Archive for the ‘occupational hazards’ Category

temperment of soldiers

November 27, 2007

While I have not become immune to the tragedies of life under Occupation, hearing daily of the latest Israeli army inflicted deaths, injuries, and invasions becomes somehow ‘normal,’ although no one should be subjected to this sort of life as a ‘normal’ reality. But some things shake up these perceptions anew, awakening one to how truly abnormal and terrifying Palestinians’ lives under occupation and invasions are, as used to them as Palestinians may be.

Meeting this latest batch of soldiers in the West Bank village we are in has done that today. The village has been assaulted with invasions, curfews, roadblocks and flying military checkpoints near-daily for the past month, and on a regular basis for the past year, with overall Occupational problems since the start of this Intifada over 7 years ago. These latest Israeli soldiers are jumpy and nervous, very aggressive and seemingly ready to fire and hit at any provocation, or perceived provocation.

Yet it is they who are doing the provoking, loitering at schools at the end of classes when kids will be walking home, roaming the streets looking for potential trouble (rather, inviting stone-throwing by repeatedly invading residential areas in their heavily armed military jeeps and hummers), nabbing boys of 13 from the streets to rough them up before dumping them back out, and scouring the area even in the early hours of the morning, flashing search lights down residential lanes and into windows.

This evening around 5 pm they occupied a hilltop, surrounding the lone house atop it and from their vantage point firing flares, sound bombs, and live ammunition off in the direction of the homes below. Presumably, they were ‘searching’ for some one. But more likely they were searching for the pretext to arrest and terrorize the residents.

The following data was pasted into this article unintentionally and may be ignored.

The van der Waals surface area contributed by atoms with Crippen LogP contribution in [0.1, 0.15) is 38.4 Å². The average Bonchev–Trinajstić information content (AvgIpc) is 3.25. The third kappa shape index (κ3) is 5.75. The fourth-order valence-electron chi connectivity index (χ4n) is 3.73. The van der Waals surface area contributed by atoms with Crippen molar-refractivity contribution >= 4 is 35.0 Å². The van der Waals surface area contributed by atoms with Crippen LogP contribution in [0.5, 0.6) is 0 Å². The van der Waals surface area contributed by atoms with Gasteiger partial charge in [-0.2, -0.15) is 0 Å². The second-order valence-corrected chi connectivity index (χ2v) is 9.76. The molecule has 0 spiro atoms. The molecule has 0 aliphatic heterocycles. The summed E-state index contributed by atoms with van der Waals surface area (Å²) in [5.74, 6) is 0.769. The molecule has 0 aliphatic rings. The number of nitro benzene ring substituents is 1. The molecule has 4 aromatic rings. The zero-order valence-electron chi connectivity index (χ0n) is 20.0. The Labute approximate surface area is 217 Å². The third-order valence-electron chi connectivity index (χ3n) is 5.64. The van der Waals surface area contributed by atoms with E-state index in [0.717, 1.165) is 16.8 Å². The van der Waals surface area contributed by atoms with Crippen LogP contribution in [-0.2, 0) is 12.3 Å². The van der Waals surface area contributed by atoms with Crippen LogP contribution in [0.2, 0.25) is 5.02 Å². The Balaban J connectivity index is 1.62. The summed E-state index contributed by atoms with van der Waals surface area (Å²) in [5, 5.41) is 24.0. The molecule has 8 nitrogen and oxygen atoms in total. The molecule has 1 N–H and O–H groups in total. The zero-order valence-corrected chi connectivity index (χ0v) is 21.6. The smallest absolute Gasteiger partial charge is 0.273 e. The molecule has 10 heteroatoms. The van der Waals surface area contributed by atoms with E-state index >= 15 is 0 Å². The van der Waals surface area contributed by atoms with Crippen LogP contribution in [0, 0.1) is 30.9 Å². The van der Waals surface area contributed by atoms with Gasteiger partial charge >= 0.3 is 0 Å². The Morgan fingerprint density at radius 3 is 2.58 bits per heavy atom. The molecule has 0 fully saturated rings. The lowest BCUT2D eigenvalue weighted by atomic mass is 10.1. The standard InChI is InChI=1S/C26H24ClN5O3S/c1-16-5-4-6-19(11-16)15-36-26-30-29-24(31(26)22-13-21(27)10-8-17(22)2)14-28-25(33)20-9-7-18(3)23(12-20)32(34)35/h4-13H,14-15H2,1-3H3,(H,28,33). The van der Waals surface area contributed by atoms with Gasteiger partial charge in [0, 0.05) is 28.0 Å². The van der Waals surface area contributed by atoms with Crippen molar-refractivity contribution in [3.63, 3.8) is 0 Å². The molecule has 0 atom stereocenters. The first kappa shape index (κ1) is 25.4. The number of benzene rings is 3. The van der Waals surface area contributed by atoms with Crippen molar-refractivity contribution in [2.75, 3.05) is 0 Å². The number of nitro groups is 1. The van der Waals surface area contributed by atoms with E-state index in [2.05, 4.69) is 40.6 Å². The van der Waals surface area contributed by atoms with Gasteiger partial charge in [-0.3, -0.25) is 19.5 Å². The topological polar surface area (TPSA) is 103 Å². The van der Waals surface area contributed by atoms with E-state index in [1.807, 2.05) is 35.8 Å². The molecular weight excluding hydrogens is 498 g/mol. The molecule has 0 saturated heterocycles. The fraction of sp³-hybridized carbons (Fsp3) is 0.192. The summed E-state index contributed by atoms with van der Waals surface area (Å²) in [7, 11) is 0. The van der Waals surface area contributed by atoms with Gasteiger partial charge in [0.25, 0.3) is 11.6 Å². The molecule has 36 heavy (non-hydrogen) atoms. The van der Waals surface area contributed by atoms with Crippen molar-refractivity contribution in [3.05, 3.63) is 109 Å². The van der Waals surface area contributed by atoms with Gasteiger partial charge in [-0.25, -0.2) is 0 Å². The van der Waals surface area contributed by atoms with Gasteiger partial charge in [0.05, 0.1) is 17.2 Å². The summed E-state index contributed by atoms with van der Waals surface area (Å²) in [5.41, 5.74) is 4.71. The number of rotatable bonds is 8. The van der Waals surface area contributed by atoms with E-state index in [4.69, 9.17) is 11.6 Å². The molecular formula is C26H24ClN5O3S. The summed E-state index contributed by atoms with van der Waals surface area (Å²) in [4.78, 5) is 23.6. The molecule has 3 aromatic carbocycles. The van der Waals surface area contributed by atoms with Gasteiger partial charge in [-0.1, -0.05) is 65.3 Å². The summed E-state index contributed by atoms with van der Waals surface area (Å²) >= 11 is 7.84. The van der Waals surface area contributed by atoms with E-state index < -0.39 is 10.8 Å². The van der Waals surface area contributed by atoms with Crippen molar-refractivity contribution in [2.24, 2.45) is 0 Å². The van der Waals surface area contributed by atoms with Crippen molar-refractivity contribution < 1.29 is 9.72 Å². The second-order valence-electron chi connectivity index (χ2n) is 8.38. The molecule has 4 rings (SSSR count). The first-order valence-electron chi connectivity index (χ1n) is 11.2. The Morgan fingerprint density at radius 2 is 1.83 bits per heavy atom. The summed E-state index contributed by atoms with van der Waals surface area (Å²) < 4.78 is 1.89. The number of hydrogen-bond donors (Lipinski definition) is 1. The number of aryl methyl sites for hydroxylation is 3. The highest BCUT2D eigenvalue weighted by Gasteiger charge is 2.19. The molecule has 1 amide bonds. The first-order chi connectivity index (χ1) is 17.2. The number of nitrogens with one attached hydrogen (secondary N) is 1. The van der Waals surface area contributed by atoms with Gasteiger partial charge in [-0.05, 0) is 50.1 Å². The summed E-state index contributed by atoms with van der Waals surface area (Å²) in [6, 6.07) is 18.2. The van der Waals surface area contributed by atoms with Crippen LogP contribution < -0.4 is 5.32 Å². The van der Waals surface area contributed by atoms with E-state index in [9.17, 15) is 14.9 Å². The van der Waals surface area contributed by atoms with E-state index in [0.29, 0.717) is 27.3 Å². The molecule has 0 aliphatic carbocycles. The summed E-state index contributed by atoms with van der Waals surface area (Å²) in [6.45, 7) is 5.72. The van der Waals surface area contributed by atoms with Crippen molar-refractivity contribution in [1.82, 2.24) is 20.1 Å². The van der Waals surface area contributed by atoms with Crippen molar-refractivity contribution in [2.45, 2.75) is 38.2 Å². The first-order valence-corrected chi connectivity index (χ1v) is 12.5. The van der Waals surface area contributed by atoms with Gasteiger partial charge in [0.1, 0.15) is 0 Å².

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Terrorizing. What else can it be called when families are terrified awake on a near-nightly basis from the loud noises of Israeli soldiers setting off sound bombs, firing live bullets, and unleashing tear gas on the streets and even inside homes.

These families are people whose resistance entails not running away from the harassment, not moving out, continuing to work/study/live in the West Bank town they know as their own. Why should they leave? Where should they go? The Israeli army is trying very hard to encourage them away, but where would they go?

How old are these boys in uniforms who roam the streets by day and night, terrorizing the citizens? What really goes through their minds: do they really believe that they are in a highly dangerous area, that the residents are militants, that the 12 and 13 year old boys they haunt, handcuff, blindfold, and beat are suicide bombers? More somberly, are these soldiers aware to any degree of the needless and massive collective fear they engender with their nightly invasion antics, in which they shoot flares, sound bombs, tear gas, even bullets in the sleeping hours of the night, shocking residents awake? How lightly must residents sleep here. We foreigners start at every sound, not particularly because we fear they are directed at us, but because we want to be awake and ready if need be.

Ready to do what… we don’t know exactly in this situation. In theory, to document, to prevent assault and arrest, to de-escalate, to diffuse the IOF potential fear of being surrounded by terrorists and the Palestinian civilians’ feeling of being abandoned by the world to the world’s bully’s younger sibling.